Submitted to: Crop Science
Publication Type: Peer Reviewed Journal
Publication Acceptance Date: 2/20/2002
Publication Date: 3/30/2002
Citation: Fagerness, M.J., Yelverton, F.H., Livingston, D.P., Rufty, T.W. 2002. Temperature and trinexapac-ethyl effects on bermudagrass growth, dormancy and freezing tolerance.. Crop Science.
Interpretive Summary: Growth regulators are used by golf course managers to prevent the rapid growth of bermudagrass in the summer and fall. The effect of the regulator trinexapac-ethyl (TE) on dormancy, growth response and freezing tolerance is not known. The results indicated that applications of TE in the fall, when temperatures were cooler at the time of application, led to decreased turfgrass density and quality, probably due to phytotoxicity and a limited ability to recover. There were some indications that applications of TE caused changes in root growth and freezing tolerance, but the changes were inconclusive.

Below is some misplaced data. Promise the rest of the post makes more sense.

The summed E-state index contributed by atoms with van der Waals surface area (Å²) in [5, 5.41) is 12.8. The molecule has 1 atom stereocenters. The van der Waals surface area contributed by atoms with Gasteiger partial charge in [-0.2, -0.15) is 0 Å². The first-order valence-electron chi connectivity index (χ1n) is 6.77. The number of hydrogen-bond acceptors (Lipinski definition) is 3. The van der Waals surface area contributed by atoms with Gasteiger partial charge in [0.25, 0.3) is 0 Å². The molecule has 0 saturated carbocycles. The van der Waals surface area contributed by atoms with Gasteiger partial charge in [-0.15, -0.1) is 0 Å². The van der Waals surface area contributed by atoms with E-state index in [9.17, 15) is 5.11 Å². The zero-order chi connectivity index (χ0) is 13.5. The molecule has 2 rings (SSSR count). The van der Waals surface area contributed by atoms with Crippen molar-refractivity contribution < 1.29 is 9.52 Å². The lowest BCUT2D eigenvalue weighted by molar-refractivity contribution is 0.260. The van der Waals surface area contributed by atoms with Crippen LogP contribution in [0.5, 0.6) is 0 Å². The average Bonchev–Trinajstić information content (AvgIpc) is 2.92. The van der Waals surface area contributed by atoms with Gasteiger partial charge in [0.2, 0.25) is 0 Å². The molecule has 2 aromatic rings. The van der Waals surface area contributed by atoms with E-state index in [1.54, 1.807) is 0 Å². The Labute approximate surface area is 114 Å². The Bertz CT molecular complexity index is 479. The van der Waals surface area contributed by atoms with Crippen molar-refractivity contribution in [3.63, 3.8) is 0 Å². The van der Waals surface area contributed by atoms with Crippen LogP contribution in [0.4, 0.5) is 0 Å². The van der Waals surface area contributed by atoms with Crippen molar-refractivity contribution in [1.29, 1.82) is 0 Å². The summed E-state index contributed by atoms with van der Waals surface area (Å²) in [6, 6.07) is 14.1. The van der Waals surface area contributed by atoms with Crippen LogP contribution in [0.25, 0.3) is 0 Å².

Technical Abstract: In the transition zone in the southeastern U.S., growth regulators are being applied to bermudagrass in summer months and, recently, also in the fall. The purpose of this study was to investigate the role of temperature and trinexapac-ethyl (TE) interactions in bermudagrass growth responses, dormancy, and freezing tolerance. A series of experiments was conducted in growth chambers and over two years in the field. TE was applied at normal field rates, 0.11 kg a.i. ha 1. The results indicated that TE reduced vertical growth, and increased stolon production and turf density and quality when applied at high temperatures. TE was most effective at reducing vertical growth at low temperatures, but there was no effect on stolon development. Applications of TE in the fall, when temperatures were cooler at the time of application, led to decreased turfgrass density and quality, probably due to phytotoxicity and a limited ability to recover. There were some indications that applications of TE caused some changes in root growth and freezing tolerance, but the changes were transient and largely inconclusive. The negative effects of fall TE applications on density and quality would appear to reduce bermudagrass competitiveness, and they explain the effectiveness of TE in aiding transitions to over-seeded species.